NU Online News Service, Aug. 13, 5:19 p.m. – Conseco Inc. executives are telling insurance regulators that the Carmel, Ind., financial-services company’s life and health insurance subsidiaries are solid.
Regulators in California, Florida, Illinois, Texas and Conseco’s home state, Indiana, say they are confident that the insurance subsidiaries are meeting state solvency standards.
“The insurance companies are solvent and profitable,” says Greg Thomas, chief deputy commissioner of the Indiana Department of Insurance. “It is the parent company that is really the problem.”
But Conseco has not yet addressed the possible effects of ratings changes on producers’ willingness to place business with the Conseco insurance units, regulators say.
Conseco announced plans Aug. 9 to exercise a 30-day grace period on upcoming bond payments, and to hire an investment bank, Lazard Freres & Company L.L.C., New York, and a law firm, Kirkland & Ellis, to help it work with debt holders to restructure the parent company’s finances.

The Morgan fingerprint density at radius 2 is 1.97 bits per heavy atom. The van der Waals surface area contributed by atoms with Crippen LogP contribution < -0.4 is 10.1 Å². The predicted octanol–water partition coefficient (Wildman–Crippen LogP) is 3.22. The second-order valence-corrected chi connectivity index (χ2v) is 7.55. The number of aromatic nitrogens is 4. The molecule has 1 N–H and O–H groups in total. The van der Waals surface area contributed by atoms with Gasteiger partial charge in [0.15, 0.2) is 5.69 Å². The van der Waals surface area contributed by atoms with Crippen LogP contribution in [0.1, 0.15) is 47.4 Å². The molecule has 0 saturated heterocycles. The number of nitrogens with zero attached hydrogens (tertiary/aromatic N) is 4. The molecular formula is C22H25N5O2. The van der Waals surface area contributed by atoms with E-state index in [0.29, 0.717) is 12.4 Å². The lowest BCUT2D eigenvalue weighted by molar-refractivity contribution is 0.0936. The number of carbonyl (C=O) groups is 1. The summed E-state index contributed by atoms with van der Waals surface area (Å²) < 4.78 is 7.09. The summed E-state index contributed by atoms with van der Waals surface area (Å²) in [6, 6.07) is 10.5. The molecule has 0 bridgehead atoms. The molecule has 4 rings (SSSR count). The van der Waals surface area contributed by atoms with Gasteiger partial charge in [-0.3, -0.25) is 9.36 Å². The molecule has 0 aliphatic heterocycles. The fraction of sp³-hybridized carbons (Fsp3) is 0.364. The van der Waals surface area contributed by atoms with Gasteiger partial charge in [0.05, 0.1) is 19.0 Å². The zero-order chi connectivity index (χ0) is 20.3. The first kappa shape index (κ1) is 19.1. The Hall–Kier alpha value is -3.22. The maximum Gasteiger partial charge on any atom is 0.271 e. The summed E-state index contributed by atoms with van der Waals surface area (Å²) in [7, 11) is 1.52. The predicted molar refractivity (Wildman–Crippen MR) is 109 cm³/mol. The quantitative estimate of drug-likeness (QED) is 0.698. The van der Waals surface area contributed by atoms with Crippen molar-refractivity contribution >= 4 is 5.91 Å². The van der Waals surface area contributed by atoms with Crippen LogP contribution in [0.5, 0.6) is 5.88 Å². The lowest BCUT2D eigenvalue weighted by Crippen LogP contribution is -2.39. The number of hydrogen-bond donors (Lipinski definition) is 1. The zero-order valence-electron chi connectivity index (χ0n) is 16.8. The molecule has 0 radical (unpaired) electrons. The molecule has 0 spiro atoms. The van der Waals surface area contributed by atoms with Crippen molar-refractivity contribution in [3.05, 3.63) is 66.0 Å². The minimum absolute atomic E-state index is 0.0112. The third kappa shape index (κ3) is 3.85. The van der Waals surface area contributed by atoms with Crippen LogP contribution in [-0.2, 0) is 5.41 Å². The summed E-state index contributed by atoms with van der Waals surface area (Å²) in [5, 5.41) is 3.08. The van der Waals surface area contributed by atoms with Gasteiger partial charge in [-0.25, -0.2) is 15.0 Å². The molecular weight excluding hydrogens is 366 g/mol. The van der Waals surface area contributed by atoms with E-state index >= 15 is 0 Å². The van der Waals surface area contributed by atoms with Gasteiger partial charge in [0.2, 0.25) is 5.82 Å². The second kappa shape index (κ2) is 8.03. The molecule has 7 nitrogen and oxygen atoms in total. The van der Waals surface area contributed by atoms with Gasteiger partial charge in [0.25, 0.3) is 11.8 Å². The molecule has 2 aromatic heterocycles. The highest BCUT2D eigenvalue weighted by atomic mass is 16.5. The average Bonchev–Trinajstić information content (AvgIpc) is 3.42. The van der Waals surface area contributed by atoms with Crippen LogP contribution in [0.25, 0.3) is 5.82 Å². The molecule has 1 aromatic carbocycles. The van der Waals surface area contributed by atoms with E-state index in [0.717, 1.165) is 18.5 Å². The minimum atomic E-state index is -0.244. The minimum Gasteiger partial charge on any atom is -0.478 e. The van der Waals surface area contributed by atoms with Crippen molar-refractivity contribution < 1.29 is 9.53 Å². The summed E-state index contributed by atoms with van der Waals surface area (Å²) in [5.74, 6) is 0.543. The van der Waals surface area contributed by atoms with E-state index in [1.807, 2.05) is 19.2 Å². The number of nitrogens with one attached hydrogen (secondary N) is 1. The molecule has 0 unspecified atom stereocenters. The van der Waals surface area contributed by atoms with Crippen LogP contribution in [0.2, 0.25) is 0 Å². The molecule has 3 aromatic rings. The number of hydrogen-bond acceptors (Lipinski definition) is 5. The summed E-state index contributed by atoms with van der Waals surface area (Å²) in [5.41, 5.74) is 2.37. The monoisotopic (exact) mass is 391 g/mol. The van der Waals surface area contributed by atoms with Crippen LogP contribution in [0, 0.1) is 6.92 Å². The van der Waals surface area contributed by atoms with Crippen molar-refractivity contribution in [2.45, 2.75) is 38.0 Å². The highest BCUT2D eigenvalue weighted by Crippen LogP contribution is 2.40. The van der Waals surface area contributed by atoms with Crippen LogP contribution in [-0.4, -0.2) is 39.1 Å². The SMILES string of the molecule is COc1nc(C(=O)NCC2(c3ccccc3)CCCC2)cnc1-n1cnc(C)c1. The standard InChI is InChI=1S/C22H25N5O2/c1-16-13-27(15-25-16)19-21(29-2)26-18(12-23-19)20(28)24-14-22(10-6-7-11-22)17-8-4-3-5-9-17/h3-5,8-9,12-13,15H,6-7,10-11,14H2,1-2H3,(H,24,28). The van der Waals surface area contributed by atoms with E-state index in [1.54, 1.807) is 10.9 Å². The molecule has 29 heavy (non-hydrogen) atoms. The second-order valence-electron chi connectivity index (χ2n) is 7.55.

Although Moody’s Investors Service, New York, has left the ratings of most of Conseco’s insurance units unchanged at B2, and Standard & Poor’s, New York, has kept the insurance units’ ratings at B+-negative, the ratings are lower than they used to be.
Fitch Ratings, Chicago, responded to the Aug. 9 announcement by lowering its insurance ratings to B, from BB.
Regulators say Conseco has tried to keep them informed about the status of the insurance operations, and about the nature of the parent company’s second-quarter earnings, which are supposed to be released Wednesday.
In Florida, for example, all 12 Conseco units that operate in the state are in good standing, according to Beth Vecchioli, deputy director of insurance services with the Florida Department of Insurance.
“Conseco has been really good about reaching out,” Vecchioli says.